Self-discipline is probably also an important part of grit, and studies have shown that gritty people tend to be highly self-disciplined. But whereas perseverance implies the ability to keep doing something, self-discipline primarily implies the ability to refrain from doing something—to stop drinking, goofing off or straying from one's diet. It doesn't embrace the ambition and zest needed to tackle a challenging goal. "Self-discipline is probably necessary for grit," Duckworth says, "but it's not sufficient."
Then there's optimism, a trait that Dean Keith Simonton of the University of California at Davis finds is extremely common among high achievers. "It helps them hang in there in times when they have to overcome all of these obstacles," he observes. "They just really believe in the end that they're going to win, and until they do, they're just going to keep on pushing, keep on making the phone calls, writing the letters, whatever they have to do."
It's this optimism, most likely, that helped Chester Carlson convince someone that the technology he had invented was worthwhile, even after more than 20 companies and the National Inventors Council rejected his work. Carlson called his new process electrophotography; today it's known as photocopying.
Grit gets right into bed with you, and that may be one of the secrets of successful marriages. During the 1950s, demographer Paul Glick found that high school dropouts were more likely than graduates to be divorced, leading to speculation that people who give up on some hard things, like finishing school, are also unlikely to persevere in other matters, such as marriage.
Although plausible explanations have been proposed for the Glick Effect, the issue remains unresolved. The Penn researchers have not yet examined whether marital status or marital duration is associated with grit, although Duckworth confides they've got something in the works. It seems reasonable that people who are highly persistent in their work would also be adept at overcoming obstacles in their marriage, but it's possible that some highly driven, gritty individuals might be so focused on their career that personal relationships actually suffer.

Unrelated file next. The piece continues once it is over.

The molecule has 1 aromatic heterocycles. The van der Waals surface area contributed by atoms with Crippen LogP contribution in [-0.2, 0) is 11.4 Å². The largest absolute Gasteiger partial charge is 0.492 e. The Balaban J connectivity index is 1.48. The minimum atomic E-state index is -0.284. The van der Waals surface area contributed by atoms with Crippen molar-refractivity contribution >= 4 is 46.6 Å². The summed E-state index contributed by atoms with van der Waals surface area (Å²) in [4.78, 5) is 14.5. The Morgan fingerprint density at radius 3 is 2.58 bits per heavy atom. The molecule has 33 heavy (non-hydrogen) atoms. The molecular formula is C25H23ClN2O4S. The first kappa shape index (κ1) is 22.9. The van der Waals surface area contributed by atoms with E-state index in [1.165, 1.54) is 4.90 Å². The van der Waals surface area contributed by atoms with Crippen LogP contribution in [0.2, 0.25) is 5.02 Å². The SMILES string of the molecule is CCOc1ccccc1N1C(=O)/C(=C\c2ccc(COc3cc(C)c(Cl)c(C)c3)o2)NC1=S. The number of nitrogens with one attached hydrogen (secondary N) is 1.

Grit, most likely, can be taught, or at least encouraged. But one impediment to growing grit may be—surprisingly—the seemingly innocent act of parents praising a child's intelligence. In one fascinating series of studies, Stanford University psychologist Carol Dweck and her colleagues showed that children who were praised for their intelligence cared more about their grades than about learning during subsequent tasks. And after experiencing a failure, these children were less persistent than their peers who had been praised for their effort. "When you praise kids' intelligence and then they fail, they think they're not smart anymore, and they lose interest in their work," Dweck explains. "In contrast, kids praised for effort show no impairment and often are energized in the face of difficulty."